In a case of inserting a special signal indicative of the termination of the area A or the area B into the input facsimile signal, the last information of each area A or B is not essentially be coded. In the above mentioned method, in which an area A having a run length less than the constant value x is decided as true prediction picture elements to invert its porality, the number of successive false prediction picture elements is always more than the constant value x. If a code pattern (e.g. 000000) corresponding to the above length is decided as the last signal of the instant area A to be coded, the last signal of the area A can be removed.

The above operation can be performed by adding a shift register 16-3 of FIG. 19 between the pulse generator 20 and the memory 17 in the embodiment shown in FIG. 4. In this case, the shift register 16-3 shifts the output pulses from the pulse generator 20 at the termination of the area A, so that the special signal of 000000 is applied to the memory 17 and stored in the memory 17 in place of the last variable length code.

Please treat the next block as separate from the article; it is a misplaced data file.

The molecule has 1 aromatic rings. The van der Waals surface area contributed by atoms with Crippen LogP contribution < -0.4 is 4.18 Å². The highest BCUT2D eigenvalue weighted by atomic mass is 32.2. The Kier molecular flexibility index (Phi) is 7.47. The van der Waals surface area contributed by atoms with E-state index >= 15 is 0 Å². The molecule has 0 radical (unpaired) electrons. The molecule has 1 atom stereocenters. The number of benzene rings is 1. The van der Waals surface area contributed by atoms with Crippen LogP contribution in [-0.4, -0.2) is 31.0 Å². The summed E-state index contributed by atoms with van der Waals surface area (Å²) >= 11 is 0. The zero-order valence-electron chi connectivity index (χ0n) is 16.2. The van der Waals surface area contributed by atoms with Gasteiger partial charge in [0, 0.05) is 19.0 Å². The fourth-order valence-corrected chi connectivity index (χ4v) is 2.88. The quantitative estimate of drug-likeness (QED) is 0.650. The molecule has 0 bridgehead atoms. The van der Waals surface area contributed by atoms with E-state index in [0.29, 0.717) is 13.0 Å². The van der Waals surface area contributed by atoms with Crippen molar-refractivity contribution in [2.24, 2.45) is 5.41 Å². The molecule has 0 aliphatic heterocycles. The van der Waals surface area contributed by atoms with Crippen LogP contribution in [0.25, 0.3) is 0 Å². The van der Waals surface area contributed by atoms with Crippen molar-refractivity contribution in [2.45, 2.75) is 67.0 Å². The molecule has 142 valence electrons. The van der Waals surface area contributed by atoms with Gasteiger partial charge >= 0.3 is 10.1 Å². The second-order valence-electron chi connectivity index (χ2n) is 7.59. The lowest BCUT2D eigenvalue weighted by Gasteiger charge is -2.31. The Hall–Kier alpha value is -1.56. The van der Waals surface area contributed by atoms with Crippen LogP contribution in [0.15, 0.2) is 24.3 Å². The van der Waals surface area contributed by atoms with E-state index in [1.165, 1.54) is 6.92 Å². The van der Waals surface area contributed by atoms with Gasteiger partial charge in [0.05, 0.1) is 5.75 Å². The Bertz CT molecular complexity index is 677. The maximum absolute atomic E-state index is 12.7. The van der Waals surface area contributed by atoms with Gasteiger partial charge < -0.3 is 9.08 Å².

FIG. 20 is an example of an addition part in FIG. 5 for reverse conversion of the output signal generated from the embodiment described with reference to FIG. 19. The special signal of 000000 is detected from the contents of the memory 48 by a NOT circuit 41-2 and a counter 41-1. The counter 41-1 is reset to the state "0" by the signal "0" from the memory 48 and counts the signal of state "1" from the NOT circuit 41-2. The carry of the counter 41-1 is generated for six pulses from the NOT circuit 41-2 to set a flip-flop circuit 41-3, so that the pulse generator 42 starts to generate pulses. The flip-flop circuit 41-3 is reset by the output of the counter 36, so that the pulse generator 42 stops to generate pulses. As a result of the above operation, the last information of the area A is restored and stored in the memory 46.